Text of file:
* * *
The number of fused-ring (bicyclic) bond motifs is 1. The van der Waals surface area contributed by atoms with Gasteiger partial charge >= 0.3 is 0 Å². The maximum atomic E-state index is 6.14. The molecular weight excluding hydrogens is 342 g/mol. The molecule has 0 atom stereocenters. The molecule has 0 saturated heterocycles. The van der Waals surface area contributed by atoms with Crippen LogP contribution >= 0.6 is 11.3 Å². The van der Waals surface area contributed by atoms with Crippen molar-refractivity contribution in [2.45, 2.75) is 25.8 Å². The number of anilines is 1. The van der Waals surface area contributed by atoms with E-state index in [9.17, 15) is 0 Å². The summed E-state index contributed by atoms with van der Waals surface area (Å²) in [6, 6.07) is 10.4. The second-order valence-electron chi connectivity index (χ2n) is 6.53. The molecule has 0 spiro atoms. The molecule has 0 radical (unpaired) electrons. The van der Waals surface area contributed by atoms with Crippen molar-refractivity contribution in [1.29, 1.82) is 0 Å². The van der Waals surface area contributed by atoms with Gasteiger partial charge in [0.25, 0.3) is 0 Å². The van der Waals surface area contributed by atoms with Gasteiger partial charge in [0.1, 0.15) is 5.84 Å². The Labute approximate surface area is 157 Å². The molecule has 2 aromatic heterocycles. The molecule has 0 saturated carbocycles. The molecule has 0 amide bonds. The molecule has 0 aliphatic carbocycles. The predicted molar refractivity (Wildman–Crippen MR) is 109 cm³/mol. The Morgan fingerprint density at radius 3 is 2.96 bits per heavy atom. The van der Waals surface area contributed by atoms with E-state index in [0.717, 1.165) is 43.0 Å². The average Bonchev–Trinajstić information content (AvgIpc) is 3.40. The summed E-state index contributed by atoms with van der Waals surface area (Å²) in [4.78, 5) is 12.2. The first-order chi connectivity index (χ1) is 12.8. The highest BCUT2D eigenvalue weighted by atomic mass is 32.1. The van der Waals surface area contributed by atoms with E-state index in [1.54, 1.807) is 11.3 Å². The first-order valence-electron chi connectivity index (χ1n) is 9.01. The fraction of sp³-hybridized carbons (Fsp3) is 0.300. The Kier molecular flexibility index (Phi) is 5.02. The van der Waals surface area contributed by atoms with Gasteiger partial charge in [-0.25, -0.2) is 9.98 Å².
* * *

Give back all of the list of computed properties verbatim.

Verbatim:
The number of fused-ring (bicyclic) bond motifs is 1. The van der Waals surface area contributed by atoms with Gasteiger partial charge >= 0.3 is 0 Å². The maximum atomic E-state index is 6.14. The molecular weight excluding hydrogens is 342 g/mol. The molecule has 0 atom stereocenters. The molecule has 0 saturated heterocycles. The van der Waals surface area contributed by atoms with Crippen LogP contribution >= 0.6 is 11.3 Å². The van der Waals surface area contributed by atoms with Crippen molar-refractivity contribution in [2.45, 2.75) is 25.8 Å². The number of anilines is 1. The van der Waals surface area contributed by atoms with E-state index in [9.17, 15) is 0 Å². The summed E-state index contributed by atoms with van der Waals surface area (Å²) in [6, 6.07) is 10.4. The second-order valence-electron chi connectivity index (χ2n) is 6.53. The molecule has 0 spiro atoms. The molecule has 0 radical (unpaired) electrons. The van der Waals surface area contributed by atoms with Crippen molar-refractivity contribution in [1.29, 1.82) is 0 Å². The van der Waals surface area contributed by atoms with Gasteiger partial charge in [0.25, 0.3) is 0 Å². The van der Waals surface area contributed by atoms with Gasteiger partial charge in [0.1, 0.15) is 5.84 Å². The Labute approximate surface area is 157 Å². The molecule has 2 aromatic heterocycles. The molecule has 0 saturated carbocycles. The molecule has 0 amide bonds. The molecule has 0 aliphatic carbocycles. The predicted molar refractivity (Wildman–Crippen MR) is 109 cm³/mol. The Morgan fingerprint density at radius 3 is 2.96 bits per heavy atom. The van der Waals surface area contributed by atoms with E-state index in [0.717, 1.165) is 43.0 Å². The average Bonchev–Trinajstić information content (AvgIpc) is 3.40. The summed E-state index contributed by atoms with van der Waals surface area (Å²) in [4.78, 5) is 12.2. The first-order chi connectivity index (χ1) is 12.8. The highest BCUT2D eigenvalue weighted by atomic mass is 32.1. The van der Waals surface area contributed by atoms with E-state index in [1.54, 1.807) is 11.3 Å². The first-order valence-electron chi connectivity index (χ1n) is 9.01. The fraction of sp³-hybridized carbons (Fsp3) is 0.300. The Kier molecular flexibility index (Phi) is 5.02. The van der Waals surface area contributed by atoms with Gasteiger partial charge in [-0.25, -0.2) is 9.98 Å².